In our continuous efforts to build a capable and ethical Public Service, we must address the vital role of ethics and anti-corruption functions within government departments. To this end, the Institutionalization of the Ethics Officer (EO) Function has emerged as a crucial step forward developed by the Chief Directorate Public Administration Ethics, Integrity, and Disciplinary Technical Assistance Unit (PAEID-TAU) at the Department of Public Service and Administration (DPSA).
The Unit has made some progress in the development of the Directive on the Institutionalization of the Ethics Officer Function.
Government departments have long been tasked with anti-corruption and ethics functions. However, these responsibilities have often been treated as add-on allocations to employees who already have full-time roles within their departments. This approach has resulted in limited attention being given to the ethics function. Recognising this constraint, the purpose of the directive is to guide the organizational and staffing models of the ethics function, clarify the roles and responsibilities of Ethics Officers, and establish reporting arrangements.
The Directive focuses on key aspects of institutionalising the EO function within departments and defines the roles and responsibilities of Ethics Officers, providing a sample job description. This ensures clarity and consistency in their functions. Taking into consideration the size and risk profile of each department, the directive guides how to structure the ethics function and allocate appropriate staffing resources. Clear reporting mechanisms are established to ensure that unethical behaviour and allegations of corruption are promptly reported to the Head of the department.
The directive recognizes that some departments may not be immediately ready to appoint Ethics Officers. In such cases, the option of designation is available, particularly for smaller departments with lower risks. Factors such as the risk profile, Ethics Management Strategy, and the size of the department are considered when determining the most suitable approach.
Ethics Officers play a crucial role in fostering a proactive and preventive ethics culture within departments. This includes conducting risk assessments, developing ethics strategies, raising awareness, providing advisory services, and promoting an ethical work environment. Additionally, ethics officers are responsible for compliance functions such as processing applications, managing financial disclosures, and monitoring the implementation of ethics prescripts. Reporting unethical behaviour and allegations of corruption to the Head of the department is also an essential aspect of their role.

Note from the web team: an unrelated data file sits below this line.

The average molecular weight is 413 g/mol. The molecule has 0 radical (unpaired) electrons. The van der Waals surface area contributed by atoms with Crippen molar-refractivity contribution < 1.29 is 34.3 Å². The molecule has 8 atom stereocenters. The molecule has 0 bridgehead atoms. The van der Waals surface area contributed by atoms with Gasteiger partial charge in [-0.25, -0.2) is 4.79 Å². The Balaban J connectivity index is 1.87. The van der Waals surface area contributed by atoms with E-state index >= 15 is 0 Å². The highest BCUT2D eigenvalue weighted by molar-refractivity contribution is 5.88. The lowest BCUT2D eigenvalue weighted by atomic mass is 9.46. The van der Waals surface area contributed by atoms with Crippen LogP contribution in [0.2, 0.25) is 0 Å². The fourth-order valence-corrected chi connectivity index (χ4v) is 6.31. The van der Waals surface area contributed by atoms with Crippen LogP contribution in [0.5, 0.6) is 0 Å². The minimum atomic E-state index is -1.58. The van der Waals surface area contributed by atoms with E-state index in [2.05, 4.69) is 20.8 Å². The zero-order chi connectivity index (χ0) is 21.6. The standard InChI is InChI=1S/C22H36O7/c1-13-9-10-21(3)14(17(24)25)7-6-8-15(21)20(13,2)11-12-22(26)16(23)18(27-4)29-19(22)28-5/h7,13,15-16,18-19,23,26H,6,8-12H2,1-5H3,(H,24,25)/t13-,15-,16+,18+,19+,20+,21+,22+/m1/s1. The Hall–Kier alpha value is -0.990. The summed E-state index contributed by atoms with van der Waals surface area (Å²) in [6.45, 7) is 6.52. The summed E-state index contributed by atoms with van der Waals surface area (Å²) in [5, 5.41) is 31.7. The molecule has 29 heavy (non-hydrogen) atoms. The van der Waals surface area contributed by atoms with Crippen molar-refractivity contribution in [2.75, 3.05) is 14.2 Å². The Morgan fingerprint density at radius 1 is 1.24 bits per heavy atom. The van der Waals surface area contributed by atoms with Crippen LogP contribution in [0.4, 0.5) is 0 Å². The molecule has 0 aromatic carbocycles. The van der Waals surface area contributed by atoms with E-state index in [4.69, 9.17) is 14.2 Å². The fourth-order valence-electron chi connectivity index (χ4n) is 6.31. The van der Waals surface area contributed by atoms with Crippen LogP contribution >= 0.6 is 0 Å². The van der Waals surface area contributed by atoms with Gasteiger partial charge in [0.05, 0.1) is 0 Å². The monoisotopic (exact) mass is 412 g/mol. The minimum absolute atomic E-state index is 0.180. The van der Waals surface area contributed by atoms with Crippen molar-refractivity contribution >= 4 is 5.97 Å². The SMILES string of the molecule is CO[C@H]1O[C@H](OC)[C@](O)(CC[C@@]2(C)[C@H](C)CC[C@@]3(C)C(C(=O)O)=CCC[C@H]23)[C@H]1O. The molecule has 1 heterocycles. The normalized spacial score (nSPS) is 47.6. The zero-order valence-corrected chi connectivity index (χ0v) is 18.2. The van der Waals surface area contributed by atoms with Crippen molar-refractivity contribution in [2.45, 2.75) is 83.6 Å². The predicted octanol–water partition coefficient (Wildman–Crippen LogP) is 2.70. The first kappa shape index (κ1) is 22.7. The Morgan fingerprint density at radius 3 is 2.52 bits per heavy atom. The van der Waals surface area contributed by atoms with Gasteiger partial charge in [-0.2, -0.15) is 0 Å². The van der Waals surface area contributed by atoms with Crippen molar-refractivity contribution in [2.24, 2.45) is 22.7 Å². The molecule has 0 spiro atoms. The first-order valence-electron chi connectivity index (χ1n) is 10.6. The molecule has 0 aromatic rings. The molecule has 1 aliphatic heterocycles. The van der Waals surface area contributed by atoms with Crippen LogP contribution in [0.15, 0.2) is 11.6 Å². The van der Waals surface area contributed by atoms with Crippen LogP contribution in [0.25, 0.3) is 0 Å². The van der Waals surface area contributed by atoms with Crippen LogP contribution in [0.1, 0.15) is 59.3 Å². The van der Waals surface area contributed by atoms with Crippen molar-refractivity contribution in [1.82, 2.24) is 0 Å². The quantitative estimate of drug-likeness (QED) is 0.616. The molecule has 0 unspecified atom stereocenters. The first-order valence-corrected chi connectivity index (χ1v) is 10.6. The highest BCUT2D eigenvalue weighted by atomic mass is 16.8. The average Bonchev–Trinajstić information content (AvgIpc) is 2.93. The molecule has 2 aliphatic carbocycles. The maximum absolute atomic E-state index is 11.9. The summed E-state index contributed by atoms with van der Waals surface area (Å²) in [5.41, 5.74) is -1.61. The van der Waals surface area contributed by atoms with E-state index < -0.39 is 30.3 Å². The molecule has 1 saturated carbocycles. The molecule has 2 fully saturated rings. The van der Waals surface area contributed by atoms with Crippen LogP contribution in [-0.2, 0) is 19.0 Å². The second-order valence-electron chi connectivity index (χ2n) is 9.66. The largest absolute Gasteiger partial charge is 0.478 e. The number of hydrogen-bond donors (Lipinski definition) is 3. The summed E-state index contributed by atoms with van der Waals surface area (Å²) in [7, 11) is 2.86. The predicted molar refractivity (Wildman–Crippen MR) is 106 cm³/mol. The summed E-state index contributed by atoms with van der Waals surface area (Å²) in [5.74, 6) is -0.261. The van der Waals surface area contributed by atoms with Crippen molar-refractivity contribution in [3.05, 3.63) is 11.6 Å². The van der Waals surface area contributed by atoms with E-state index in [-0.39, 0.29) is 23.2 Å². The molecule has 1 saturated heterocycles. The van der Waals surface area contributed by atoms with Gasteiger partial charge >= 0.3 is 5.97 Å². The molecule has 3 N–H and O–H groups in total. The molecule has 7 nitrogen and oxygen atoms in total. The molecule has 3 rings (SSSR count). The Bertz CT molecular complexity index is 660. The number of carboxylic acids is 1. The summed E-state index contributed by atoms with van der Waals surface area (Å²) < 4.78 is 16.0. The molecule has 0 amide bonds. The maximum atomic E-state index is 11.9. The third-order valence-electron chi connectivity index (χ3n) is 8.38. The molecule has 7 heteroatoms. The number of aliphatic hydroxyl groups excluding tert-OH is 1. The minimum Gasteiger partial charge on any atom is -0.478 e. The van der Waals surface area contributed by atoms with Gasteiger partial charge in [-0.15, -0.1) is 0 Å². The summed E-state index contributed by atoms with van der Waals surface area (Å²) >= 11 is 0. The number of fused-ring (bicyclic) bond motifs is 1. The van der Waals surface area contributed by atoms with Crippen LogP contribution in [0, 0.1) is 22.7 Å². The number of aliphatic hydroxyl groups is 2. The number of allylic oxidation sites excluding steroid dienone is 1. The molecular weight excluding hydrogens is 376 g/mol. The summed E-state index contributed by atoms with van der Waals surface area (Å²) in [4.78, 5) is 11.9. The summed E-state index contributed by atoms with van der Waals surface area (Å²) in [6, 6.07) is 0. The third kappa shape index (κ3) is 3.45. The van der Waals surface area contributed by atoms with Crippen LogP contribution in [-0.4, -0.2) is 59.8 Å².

As we move forward with the Institutionalization of the EO Function, we value the collaboration of and inputs of all departments. The feedback received will be integrated into the draft Directive, and it will subsequently be published for public comment. The DPSA remain committed to conducting further consultations with all relevant stakeholders, ensuring a comprehensive and inclusive approach to strengthening ethics in the Public Service.
The Institutionalization of the Ethics Officer Function marks a significant step towards building a capable and ethical Public Service. By providing clear guidelines, defining roles and responsibilities, and establishing reporting mechanisms, The DPSA aim to create a framework that promotes integrity, transparency, and accountability within government departments. Let us work together in growing South Africa, fostering a Public Service that upholds the highest ethical standards, serves the best interests of the nation and leaves no one behind.
Dr Salomon Hoogenraad-Vermaak is the Chief Director of the Public Administration Ethics, Integrity, and Disciplinary Technical Assistance Unit at the DPSA